...people don't notice that I am pregnant.
It's hard to believe, considering I'm now six months along and have a slim body frame apart from my distended belly. But the nonverbal cue now expressed by middle-grazing fashions is not "I am pregnant" but rather, "My middle is my 'trouble spot' just like everyone else's, so please pay no mind to anything between my bust and hips." Women, in particular, can have a whole conversation with me, style my hair, follow me on a building tour, whatever--and not even notice my condition. I think it's an unspoken, unconscious courtesy to avoid looking directly at another lady's sandwich fillings when she's obviously trying to de-emphasize that area.
But it's not beer, it's a baby!
I want it to be obvious to everyone on first glance that I am pregnant, and not just because I want to show off my joy or my trendy bump, but because people are nicer to me when they can see that I am pregnant. And also, they understand why I do certain things without my having to verbally explain my reproductive status. When people can see offhand that I am obviously pregnant... They don't let doors slam in my face. They don't bump into me. They don't cut impatiently across my path in their vehicles when I walk through a parking lot. They don't light up that cigarette until I have passed by. They don't look at me funny or sigh when I order "just water" at the bar. They don't invite me to late-night pub crawls or drug-fueled parties. (Well, actually, that has happened a couple of times, but at least they don't get offended when I decline!) They let me cut in line to the bathroom and offer up their seats when they see me standing around. The world is not always a pregnancy-friendly place by default, so it's very convenient when everyone can plainly see my condition, and I don't have to constantly explain or apologize or ask for favors.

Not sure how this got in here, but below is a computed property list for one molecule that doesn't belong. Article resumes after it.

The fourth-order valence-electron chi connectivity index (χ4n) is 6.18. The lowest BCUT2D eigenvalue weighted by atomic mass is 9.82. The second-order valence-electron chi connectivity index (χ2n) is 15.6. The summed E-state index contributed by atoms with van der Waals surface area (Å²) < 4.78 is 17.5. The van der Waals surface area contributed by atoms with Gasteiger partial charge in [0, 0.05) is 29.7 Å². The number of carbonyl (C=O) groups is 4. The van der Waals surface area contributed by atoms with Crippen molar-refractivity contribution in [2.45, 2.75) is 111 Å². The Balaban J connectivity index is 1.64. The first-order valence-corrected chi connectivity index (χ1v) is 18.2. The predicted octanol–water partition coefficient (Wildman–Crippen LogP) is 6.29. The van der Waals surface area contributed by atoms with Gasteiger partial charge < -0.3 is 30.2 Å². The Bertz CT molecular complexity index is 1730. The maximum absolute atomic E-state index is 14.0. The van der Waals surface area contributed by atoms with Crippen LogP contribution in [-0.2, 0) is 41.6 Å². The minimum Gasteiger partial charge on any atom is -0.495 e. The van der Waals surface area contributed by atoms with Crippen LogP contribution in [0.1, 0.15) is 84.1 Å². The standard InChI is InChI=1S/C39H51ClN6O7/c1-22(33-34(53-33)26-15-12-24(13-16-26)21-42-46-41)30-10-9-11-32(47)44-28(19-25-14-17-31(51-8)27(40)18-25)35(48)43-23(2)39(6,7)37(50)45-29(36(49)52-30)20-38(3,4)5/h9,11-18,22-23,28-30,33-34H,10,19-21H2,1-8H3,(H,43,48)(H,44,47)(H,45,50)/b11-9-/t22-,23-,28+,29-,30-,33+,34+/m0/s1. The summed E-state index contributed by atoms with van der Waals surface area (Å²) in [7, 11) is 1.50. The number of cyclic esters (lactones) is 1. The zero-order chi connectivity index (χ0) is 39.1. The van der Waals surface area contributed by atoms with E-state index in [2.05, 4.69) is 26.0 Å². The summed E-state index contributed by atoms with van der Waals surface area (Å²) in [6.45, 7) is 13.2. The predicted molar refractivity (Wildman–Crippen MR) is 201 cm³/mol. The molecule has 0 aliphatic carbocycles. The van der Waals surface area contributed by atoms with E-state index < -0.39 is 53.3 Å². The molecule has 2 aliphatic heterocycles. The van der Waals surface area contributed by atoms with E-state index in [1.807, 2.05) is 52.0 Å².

It's also kind of funny to see the discomfort on people's faces when I wear a less revealing outfit and I can see that they are desperately trying to decide whether I am definitely pregnant and whether it is safe to congratulate me. I've had a couple of women at church stutter nervously, glancing furtively at my stomach, "I... I think I heard somewhere... that you have news?" before breaking into relieved grins when I assure them that yes, I am pregnant, and no, they have not mortally offended me. That's one of the most embarrassing social faux pas ever, no?
So for my convenience and others,' I choose to wear clothing that announces, "I am pregnant." And the language of women's fashion has changed so much since my mom's and grandma's times that the silhouettes that once stated, "I am pregnant" no longer do so.
As I hit the final growing sprint of the third trimester, though, my belly is more obvious no matter what I put on, so it is pretty darn fortuitous that I can wear a lot of mainstream fashions without having to deal with overpriced maternity brands. In this last stretch, perhaps I can loosen up fashion-wise and let my belly speak for itself through any clothing design.